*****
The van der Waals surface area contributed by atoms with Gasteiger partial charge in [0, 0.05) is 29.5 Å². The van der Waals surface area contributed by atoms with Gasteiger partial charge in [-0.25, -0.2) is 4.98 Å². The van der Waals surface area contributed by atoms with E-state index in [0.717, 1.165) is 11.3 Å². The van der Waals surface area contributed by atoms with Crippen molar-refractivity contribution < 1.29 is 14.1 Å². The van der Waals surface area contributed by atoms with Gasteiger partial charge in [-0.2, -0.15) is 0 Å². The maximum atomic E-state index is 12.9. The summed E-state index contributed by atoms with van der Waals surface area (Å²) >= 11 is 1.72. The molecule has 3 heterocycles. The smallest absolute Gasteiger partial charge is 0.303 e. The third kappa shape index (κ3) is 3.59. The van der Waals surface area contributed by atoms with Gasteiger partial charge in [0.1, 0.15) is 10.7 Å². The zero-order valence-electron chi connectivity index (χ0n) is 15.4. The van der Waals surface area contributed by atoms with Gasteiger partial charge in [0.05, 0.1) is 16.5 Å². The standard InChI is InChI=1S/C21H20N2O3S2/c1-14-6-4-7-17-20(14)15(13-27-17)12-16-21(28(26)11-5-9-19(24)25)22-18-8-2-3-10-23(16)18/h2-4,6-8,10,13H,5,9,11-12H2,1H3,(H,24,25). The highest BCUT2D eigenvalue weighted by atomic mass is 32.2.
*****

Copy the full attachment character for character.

The van der Waals surface area contributed by atoms with Gasteiger partial charge in [0, 0.05) is 29.5 Å². The van der Waals surface area contributed by atoms with Gasteiger partial charge in [-0.25, -0.2) is 4.98 Å². The van der Waals surface area contributed by atoms with E-state index in [0.717, 1.165) is 11.3 Å². The van der Waals surface area contributed by atoms with Crippen molar-refractivity contribution < 1.29 is 14.1 Å². The van der Waals surface area contributed by atoms with Gasteiger partial charge in [-0.2, -0.15) is 0 Å². The maximum atomic E-state index is 12.9. The summed E-state index contributed by atoms with van der Waals surface area (Å²) >= 11 is 1.72. The molecule has 3 heterocycles. The smallest absolute Gasteiger partial charge is 0.303 e. The third kappa shape index (κ3) is 3.59. The van der Waals surface area contributed by atoms with Gasteiger partial charge in [0.1, 0.15) is 10.7 Å². The zero-order valence-electron chi connectivity index (χ0n) is 15.4. The van der Waals surface area contributed by atoms with Gasteiger partial charge in [0.05, 0.1) is 16.5 Å². The standard InChI is InChI=1S/C21H20N2O3S2/c1-14-6-4-7-17-20(14)15(13-27-17)12-16-21(28(26)11-5-9-19(24)25)22-18-8-2-3-10-23(16)18/h2-4,6-8,10,13H,5,9,11-12H2,1H3,(H,24,25). The highest BCUT2D eigenvalue weighted by atomic mass is 32.2.